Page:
Bodine at the Baltimore Sunday Sun
In 1920, age fourteen, A. Aubrey Bodine went to work at the Baltimore Sunpapers as a messenger.
At age fifteen, he transferred to the commercial art department.
He assisted a staff photographer and Bodine took a number of the pictures.
His career of shooting pictures for the Baltimore Sunpapers started here.
Bodine was also taking pictures on his own time with his own box camera.
The Sun's photographic department was next to the commercial art department.
Bodine, when permitted, mixed photographers’ chemicals, developed pictures and made prints.
This is where and when his dark room work began.
In 1924, Bodine, age 18, was promoted to commercial photographer and his formal
photography career at the Sunday Sun began.
Bodine illustrated ads that ran in the photogravure section of the Sunday Sun.
Bodine also shot pictures that appealed to him personally;
a number of these pictures were contributed to the Sunday Sun photogravure
feature section without credit or payment.
Bodine became Baltimore Sunday Sun feature photographer in 1927, age twenty-one.
The Sunday Sun ran an assortment of local feature stories and pictures about recent events.
The influences of the painterly pictorialist aesthetic and the subject-oriented
newspaper profession formed the basis of Bodine's photographic legacy.
In 1946, the Sunpapers created the Sunday Sun Magazine.
This new format told readers in story form what was going on in and around Maryland,
featuring new techniques in writing and design.
The new magazine made extensive use of photographs.
Bodine was chief photographer and named Photographic Director of the magazine.
Bodine photographed postwar mid-Atlantic America, urban and rural.
His subject matter included: maritime; ports; heavy industry; assorted occupations;
trains; recreation; people; local political personalities and more.
Bodine’s most popular feature in the magazine was the “Maryland Gallery,”
a weekly full page Bodine picture. The first Maryland Gallery picture appeared on December 5, 1948.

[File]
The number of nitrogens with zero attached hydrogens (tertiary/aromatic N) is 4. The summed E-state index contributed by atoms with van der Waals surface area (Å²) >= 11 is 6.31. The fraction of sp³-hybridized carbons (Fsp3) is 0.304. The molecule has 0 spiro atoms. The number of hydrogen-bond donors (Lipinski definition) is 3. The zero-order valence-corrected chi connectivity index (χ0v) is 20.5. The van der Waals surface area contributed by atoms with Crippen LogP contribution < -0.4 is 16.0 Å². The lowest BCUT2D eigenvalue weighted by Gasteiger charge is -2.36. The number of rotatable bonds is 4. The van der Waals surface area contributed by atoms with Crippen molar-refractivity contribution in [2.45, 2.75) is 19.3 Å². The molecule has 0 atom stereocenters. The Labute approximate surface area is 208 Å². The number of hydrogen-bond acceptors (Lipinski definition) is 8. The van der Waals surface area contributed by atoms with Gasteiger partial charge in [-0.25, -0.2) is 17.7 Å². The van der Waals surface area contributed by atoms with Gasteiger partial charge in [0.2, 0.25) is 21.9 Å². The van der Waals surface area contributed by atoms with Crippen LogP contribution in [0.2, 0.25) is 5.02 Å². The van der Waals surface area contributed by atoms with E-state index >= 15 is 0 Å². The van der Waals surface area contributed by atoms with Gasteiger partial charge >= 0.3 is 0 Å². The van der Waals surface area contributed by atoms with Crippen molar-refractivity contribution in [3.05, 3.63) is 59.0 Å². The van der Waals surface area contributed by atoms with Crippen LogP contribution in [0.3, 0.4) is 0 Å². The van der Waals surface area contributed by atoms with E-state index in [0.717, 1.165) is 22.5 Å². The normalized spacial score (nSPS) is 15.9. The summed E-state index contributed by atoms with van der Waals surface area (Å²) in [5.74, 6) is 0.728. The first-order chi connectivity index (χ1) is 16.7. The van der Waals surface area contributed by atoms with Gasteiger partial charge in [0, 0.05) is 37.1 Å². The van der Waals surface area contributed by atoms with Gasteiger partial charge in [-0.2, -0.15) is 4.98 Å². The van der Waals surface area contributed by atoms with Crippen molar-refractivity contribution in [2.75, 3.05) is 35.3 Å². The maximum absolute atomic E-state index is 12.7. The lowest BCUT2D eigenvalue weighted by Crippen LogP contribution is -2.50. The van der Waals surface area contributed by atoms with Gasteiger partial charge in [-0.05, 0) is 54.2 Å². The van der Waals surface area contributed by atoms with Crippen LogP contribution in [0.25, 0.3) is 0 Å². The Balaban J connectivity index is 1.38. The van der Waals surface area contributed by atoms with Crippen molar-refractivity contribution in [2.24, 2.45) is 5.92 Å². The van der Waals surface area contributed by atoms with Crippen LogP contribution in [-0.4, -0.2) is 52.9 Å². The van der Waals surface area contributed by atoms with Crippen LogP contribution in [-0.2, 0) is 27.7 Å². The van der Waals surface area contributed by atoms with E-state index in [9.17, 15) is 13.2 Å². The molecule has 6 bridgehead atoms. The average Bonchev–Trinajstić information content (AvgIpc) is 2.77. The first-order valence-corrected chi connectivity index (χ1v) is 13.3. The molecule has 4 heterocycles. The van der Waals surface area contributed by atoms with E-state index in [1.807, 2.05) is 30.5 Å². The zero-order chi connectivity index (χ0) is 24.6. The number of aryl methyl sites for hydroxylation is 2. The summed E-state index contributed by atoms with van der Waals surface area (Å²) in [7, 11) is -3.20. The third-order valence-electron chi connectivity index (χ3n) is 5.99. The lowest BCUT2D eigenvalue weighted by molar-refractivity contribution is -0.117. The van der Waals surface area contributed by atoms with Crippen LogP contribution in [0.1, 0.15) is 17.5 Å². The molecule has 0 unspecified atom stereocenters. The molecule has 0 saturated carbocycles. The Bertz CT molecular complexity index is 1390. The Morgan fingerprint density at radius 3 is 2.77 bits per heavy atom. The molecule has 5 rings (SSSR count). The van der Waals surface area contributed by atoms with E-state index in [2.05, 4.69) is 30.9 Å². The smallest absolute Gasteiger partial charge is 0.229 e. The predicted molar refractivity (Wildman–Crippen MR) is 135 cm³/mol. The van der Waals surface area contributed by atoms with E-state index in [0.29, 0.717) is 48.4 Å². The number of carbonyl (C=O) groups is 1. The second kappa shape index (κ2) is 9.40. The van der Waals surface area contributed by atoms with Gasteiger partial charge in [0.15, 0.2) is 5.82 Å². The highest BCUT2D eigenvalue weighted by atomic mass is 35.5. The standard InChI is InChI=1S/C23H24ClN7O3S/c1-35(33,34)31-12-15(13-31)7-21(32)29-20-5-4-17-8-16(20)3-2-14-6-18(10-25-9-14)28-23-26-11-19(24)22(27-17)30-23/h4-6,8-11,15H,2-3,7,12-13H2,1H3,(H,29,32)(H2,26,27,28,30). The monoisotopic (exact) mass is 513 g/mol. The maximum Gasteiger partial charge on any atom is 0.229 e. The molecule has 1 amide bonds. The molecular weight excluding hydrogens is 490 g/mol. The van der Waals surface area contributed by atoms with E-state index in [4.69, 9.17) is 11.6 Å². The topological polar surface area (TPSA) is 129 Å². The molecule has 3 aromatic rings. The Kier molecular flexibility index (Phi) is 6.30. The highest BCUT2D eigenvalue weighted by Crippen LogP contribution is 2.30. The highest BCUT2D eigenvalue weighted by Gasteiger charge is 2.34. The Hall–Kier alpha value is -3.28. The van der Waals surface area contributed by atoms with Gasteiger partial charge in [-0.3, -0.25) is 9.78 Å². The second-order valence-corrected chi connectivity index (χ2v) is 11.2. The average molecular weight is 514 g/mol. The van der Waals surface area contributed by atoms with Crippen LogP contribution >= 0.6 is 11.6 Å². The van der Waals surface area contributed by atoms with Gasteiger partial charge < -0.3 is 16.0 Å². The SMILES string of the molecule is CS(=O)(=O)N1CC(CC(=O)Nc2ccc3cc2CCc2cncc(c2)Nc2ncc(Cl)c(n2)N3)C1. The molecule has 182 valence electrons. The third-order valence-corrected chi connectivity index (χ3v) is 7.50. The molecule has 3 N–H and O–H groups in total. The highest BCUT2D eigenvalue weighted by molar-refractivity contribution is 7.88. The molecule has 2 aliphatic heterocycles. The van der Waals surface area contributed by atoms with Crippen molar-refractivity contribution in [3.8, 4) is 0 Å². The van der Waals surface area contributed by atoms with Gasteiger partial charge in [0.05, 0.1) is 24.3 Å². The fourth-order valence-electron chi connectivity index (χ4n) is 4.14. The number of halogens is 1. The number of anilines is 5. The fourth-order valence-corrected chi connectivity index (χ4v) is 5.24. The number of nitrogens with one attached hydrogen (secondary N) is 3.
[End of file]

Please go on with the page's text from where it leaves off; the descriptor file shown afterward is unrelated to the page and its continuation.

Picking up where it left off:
The premiere article explained Bodine's gallery: ''These pictures are more than photographs.
They are Bodines—genuine works of art produced over a period of twenty years by A. Aubrey Bodine,
photographic director of the Magazine.
Many of them have repeatedly taken honors in international salon exhibitions.”
Few, if any, photo-journalists have had such extensive exposure on the pages of a weekly publication.
Bodine’s formal schooling ended at the eighth grade after one year at
St. Paul’s Episcopal School for boys in Baltimore.
He attended the Maryland Institute Evening School for two years, 1932-33 and 1933-34,
studying ‘General Design’. Photography was not part of his curriculum.
Bodine believed these two years greatly influenced and benefited his photography.
Photographic Society of America (PSA)
Bodine joined the Baltimore Camera Club (Photographic Club of Baltimore) in 1924.
Members met and reviewed each other's photographs; they shared information on techniques of developing and printing.
The club sponsored local exhibitions, called salons, and participated in national and international photographic competitions.
Formal instruction in photography was limited; the camera clubs provided a learning opportunity
and a forum for theoretical discussion.
From his beginning, Bodine was motivated to seek artistic outlets for his work.
He was a charter member of the re-organized Photographic Society of America (PSA),
the umbrella organization affiliated with camera clubs, throughout the United States
and foreign countries. The initial functions of the PSA centered on:
publishing a journal to circulate photography information; nationally publicizing the
art of photography; and standardizing photography salon exhibitions.
Articles about Pictorialism were published regularly.
Bodine believed that salon exhibition work was the biggest factor in developing his artistry.
He was one of the first newspapermen to take exhibition work seriously;
most of his salon prints came from newspaper assignments.
He felt that his newspaper subject matter gave breadth and vigor to his photography.
He entered top shows and exhibited a wide variety of prints, not just his proven winners.
By the end of his first decade at the Sun, Bodine was an award-winning PSA pictorialist exhibitor.
In 1946 he was named a Fellow of the Photographic Society of America “for outstanding press
and marine photography, inspirational teaching and creative pictorial work.”